In the delicate words of theologian Elizabeth Johnson, these five women constitute a company “of the unconventional foremothers” of the Savior Christ. The ones that were chosen are not the revered foremothers of Israel like Sarah or Rebecca or Rachel. They each took “unconventional initiatives to improve their lot.” These initiatives put them “outside the patriarchal family structure, and consequently in danger.” In danger of death, to be more specific, for their “immorality.” And yet they are acknowledged to have advanced the divine plan of redemption through what they did.
Tamar was a childless widow, posed as a prostitute to seduce her father-in-law who wasn’t fulfilling his duty.
Rahab was a woman survivor in a men’s war, a prostitute who sheltered Israelite spies during their war against her own people in order to ensure the life of her loved ones.
Ruth, a widow, “secured” a wealthy husband by crawling under his blanket and spending the night – thereby securing her future and that of her mother-in-law Naomi.
Bathsheba took advantage of David as he lay dying to secure throne for her son Solomon despite the prior rights of an older brother.
Mary, of course, was with child before living with Joseph, a disgrace that could have resulted in her being stoned to death.
Elizabeth Johnson suggests that through their “extraordinary, irregular, even scandalous” sexual activity, “God works through, with, and in them in a providential way to bring forth the Messiah.” Scripture scholar Raymond Brown thinks these women and their actions are presented by Matthew as “examples of how God moves in and through the obstacle of human scandal to bring about the coming of the Messiah.” He speaks of these women as “partnering God’s redemptive work in history.”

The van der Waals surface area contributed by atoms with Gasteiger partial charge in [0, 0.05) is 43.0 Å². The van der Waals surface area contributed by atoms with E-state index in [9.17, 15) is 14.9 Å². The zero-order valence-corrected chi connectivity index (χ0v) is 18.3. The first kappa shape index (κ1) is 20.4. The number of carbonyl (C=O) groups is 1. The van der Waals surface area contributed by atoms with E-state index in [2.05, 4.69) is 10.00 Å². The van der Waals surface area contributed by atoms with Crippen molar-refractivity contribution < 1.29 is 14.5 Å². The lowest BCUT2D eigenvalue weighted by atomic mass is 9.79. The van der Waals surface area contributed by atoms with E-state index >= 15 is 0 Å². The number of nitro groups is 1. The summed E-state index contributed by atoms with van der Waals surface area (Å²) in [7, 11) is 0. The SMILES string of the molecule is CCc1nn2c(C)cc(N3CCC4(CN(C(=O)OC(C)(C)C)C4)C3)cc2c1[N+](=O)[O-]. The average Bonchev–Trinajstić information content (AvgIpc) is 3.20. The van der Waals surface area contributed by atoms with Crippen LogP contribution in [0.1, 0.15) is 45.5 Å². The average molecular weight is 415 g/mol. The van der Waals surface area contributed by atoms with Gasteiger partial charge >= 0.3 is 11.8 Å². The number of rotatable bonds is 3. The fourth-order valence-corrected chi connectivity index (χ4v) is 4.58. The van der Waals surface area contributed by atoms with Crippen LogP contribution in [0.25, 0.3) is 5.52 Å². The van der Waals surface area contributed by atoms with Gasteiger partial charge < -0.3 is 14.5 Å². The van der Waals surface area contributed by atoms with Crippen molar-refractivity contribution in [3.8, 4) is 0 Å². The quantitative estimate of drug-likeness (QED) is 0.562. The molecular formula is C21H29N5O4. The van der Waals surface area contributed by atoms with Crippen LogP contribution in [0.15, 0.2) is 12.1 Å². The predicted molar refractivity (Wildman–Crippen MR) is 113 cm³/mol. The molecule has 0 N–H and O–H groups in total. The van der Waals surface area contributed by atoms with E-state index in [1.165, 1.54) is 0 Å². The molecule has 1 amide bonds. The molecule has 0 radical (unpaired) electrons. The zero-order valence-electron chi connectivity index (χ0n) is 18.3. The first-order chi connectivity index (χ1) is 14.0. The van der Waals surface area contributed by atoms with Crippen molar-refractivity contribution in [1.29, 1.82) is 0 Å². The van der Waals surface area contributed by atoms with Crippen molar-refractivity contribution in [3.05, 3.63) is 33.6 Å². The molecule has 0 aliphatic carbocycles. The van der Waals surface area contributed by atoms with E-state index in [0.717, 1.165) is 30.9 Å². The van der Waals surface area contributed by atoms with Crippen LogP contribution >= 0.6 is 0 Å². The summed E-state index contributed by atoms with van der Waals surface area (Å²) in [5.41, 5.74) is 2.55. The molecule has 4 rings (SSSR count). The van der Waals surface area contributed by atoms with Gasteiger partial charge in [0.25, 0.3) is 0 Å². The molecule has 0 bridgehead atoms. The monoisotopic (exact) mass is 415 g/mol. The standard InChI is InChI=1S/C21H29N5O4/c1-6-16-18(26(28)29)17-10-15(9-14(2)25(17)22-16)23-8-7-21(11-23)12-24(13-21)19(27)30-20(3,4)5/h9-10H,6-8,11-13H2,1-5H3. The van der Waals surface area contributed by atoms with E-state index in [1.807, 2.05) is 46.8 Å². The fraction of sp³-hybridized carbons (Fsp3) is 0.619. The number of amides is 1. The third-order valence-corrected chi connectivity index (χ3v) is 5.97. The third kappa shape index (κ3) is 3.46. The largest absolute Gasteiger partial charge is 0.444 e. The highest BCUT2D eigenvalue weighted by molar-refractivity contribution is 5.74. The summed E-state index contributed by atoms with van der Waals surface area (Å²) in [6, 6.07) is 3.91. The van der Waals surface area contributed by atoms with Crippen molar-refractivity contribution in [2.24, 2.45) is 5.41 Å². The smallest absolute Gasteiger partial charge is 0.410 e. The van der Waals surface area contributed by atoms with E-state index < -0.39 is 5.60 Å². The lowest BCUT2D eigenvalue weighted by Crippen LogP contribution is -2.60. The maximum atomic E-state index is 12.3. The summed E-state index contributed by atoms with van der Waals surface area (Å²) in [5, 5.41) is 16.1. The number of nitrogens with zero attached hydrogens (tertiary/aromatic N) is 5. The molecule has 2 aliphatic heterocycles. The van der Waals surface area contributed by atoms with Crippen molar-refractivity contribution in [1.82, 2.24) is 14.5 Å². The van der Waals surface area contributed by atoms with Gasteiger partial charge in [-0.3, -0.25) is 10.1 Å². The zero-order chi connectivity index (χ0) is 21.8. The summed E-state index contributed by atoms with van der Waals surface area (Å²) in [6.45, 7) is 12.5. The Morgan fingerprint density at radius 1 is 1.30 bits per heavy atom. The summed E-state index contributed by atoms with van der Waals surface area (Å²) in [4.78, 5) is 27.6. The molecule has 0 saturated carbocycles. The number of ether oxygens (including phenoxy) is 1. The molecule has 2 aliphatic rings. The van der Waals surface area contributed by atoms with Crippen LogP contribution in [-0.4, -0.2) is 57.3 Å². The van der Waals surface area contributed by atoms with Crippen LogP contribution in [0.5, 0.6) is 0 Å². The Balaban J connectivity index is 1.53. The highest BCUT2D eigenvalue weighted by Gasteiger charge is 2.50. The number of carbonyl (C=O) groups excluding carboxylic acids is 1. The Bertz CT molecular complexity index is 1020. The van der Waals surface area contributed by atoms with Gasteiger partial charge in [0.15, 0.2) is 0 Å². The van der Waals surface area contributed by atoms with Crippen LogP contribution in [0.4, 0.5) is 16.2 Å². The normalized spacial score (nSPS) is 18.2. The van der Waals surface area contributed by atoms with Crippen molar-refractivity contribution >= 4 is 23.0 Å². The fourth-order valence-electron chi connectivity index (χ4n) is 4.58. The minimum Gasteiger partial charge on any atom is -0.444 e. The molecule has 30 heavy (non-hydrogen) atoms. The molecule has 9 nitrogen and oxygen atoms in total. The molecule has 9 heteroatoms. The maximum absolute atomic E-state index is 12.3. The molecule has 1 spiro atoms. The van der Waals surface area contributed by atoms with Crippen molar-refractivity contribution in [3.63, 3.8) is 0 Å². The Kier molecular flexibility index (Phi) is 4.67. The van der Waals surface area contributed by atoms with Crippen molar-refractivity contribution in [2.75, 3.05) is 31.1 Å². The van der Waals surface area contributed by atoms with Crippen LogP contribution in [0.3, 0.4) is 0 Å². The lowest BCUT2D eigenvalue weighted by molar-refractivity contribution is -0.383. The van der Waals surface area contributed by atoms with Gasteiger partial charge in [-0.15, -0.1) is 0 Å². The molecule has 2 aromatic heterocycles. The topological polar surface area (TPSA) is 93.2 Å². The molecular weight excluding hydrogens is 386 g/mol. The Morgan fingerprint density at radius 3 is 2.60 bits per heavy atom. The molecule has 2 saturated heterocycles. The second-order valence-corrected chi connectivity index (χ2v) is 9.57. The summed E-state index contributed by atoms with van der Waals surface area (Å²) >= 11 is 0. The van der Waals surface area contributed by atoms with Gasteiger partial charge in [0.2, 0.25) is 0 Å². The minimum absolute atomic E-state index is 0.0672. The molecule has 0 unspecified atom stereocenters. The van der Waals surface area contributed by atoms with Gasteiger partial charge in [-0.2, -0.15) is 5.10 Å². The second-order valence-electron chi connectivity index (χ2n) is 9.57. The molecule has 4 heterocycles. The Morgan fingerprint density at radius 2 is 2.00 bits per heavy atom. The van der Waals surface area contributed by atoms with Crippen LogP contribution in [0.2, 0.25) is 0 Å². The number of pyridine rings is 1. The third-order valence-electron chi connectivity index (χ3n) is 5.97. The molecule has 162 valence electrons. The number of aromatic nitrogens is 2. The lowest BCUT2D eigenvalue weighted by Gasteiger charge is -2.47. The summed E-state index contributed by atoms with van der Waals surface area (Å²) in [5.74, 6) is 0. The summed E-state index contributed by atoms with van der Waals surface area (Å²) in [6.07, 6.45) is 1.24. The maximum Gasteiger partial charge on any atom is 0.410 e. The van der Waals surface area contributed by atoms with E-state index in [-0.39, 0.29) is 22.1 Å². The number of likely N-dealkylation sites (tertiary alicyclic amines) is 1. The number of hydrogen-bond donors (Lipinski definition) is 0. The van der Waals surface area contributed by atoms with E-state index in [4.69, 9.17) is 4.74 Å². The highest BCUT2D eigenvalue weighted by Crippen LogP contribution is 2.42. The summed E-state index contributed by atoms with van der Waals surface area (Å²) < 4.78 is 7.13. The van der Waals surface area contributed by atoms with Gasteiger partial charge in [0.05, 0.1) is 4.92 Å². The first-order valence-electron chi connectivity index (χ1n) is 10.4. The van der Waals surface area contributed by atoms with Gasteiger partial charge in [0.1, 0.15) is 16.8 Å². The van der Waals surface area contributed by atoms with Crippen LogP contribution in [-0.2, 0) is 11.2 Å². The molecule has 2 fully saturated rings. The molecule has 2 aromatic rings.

How is this for a God of surprises: “Jesus is as much the son of Tamar, Rahab, Ruth and Bathsheba as he is of Abraham and David.” God seems to have no qualms about siding with the outcast and “scandalous” in bringing about the redemption of the human community.
What surprises might God have for us if we turn with open minds to face the issues of family that have emerged gradually over centuries and now characterize our times? If Matthew (or maybe even an unbridled Pope Francis!) were to compile the genealogy of Jesus today, what kind of families would it include beyond the scandalous five?
Would there be a family where the parents were living together though not yet formally married? Would there be a family too poor to afford a wedding? Would there be a polygamous or polyandrous family from somewhere in the world? A family from an arranged marriage? Would there be divorced and remarried parents? Or a single parent family? A family with lesbian or gay parents? Or…?
God of Surprises,
Forgive us for the many ways we try to domesticate you,
Try to squeeze you into our too-simple categories.
Forgive us for the ways we dishonor your Holy Spirit
Whenever we fail to honor and revere the holiness of love
In all the forms in which we encounter it.
Open our eyes and our hearts to your presence wherever real love gathers two or more together.
Grace our families of all sizes and shapes, configurations and conglomerations
With the expansive love and wisdom
That can bring your healing and salvation to our torn, divided world.
And continue to invite us, stretch us, grow us, and en-courage us
Until all the wounded and diverse families of our planet embrace each other
And the fierce Fire of Your Love can forge us all into the one human family,
The one Earth family
The Wholly Family
That is our destiny, our hope, our prayer.
We make this prayer in the name of Jesus,
Your son who came to us through your surprising, graceful embrace
Of the seemingly unembraceable,
And in the power of the Holy Spirit
In whom we are one
– in spite of all the ways we still divide ourselves –
in the fullness of your divine Life
forever and ever.
James E. Hug, S.J.
December 28, 2014
 Johnson, Elizabeth A. Truly Our Sister: A Theology of Mary in the Communion of Saints. Continuum 2003, pp. 221ff. All the quotations in the text to follow are from these pages.